For moms who believe that their feelings often stand in their way:

4. Your feedback is not critical or judgmental

Good parents give their child feedback that is neither too critical nor contains derogatory labels such as "angry", "greedy" or "lazy".
External criticism of your child, focus on their behavior, not their character. Say, "You finished all of the cookies before someone else had a chance to try one. But sharing is important to all of us. Can you think of a way you can make it up to you?" Instead of: "That was very greedy of you. There will be no dinner today!"

5. Youencourage your child to pursue their interests and talents

Hobbies and interests help your child learn to stick with something. You make him feel that he has achieved something himself and on his own.

Sometimes parents tend to impose hobbies on their children that they would like to do or would have liked to do themselves. But that can really go wrong. The child may feel pressured, feel like a big disappointment, and think that their own wants and interests are worthless.

In the book, Barbara Hennings explains what encouragement looks like in practice based on the principles of Rudolf Dreikurs:

Encouragement and recognition: the Rudolf Dreikurs educational compass

6. Youset boundaries to protect your child's wellbeing

Good parents guide their child's behavior by setting well-thought-out boundaries. Because children without borders often feel lost. Boundaries and rules help children feel loved and valued - even if they sometimes rebel against the restrictions.

In the following book tip, Ulla Nedebock explains, using 5 simple steps, how parents draw boundaries and implement them in turbulent everyday life:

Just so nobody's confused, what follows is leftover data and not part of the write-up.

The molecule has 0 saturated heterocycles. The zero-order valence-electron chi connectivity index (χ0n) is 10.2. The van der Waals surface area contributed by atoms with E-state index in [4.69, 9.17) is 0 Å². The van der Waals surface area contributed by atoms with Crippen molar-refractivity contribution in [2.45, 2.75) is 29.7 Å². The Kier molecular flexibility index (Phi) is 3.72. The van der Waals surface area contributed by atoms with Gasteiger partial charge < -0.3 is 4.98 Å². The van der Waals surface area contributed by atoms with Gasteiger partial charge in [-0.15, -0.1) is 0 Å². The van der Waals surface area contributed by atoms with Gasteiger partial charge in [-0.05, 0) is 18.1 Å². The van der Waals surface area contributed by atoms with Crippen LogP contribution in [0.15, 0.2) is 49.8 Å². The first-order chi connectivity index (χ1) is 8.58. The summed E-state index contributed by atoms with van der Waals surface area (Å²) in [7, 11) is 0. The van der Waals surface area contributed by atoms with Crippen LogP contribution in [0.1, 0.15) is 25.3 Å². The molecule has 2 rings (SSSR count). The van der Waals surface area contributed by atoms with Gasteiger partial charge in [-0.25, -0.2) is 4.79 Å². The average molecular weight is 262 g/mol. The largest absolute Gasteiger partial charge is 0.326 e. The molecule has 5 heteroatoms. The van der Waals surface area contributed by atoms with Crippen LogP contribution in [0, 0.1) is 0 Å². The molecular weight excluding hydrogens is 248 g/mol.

Strong children need rules: clear boundaries - relaxed family. Achieve a lot with small changes. Recommended by the academy for kindergarten, daycare and after-school care

7. You make up for your mistakes

Everybody makes mistakes. Even the best parents will make mistakes. Many errors. The key is: Good parents stand up for their mistakes and try to fix them.

So if you ever yell at your child or overreact, it's important to repair that break in the relationship. This also means: apologizing for your own mistake in the child. Explain to your child why this wrongdoing came about and what your feelings were like at that moment.

Comparisons are useless

Even if it is tempting to look for parameters that clearly attest that you are a good mom or a good dad ... but the "right diet", the reading progress of your little one or the victory in the next soccer game say nothing about it yourselves as parents. Because love, care and a good parent-child relationship cannot be measured by a yardstick.

What it's all about, what's really important, is to create a place, a family, where your child can be safe and secure feels. So that it can grow into an independent, respectful and self-confident adult. It is about a lifelong relationship that does not depend on external events, things or results, but on love, respect and connectedness.

Which mom type are you or will you be?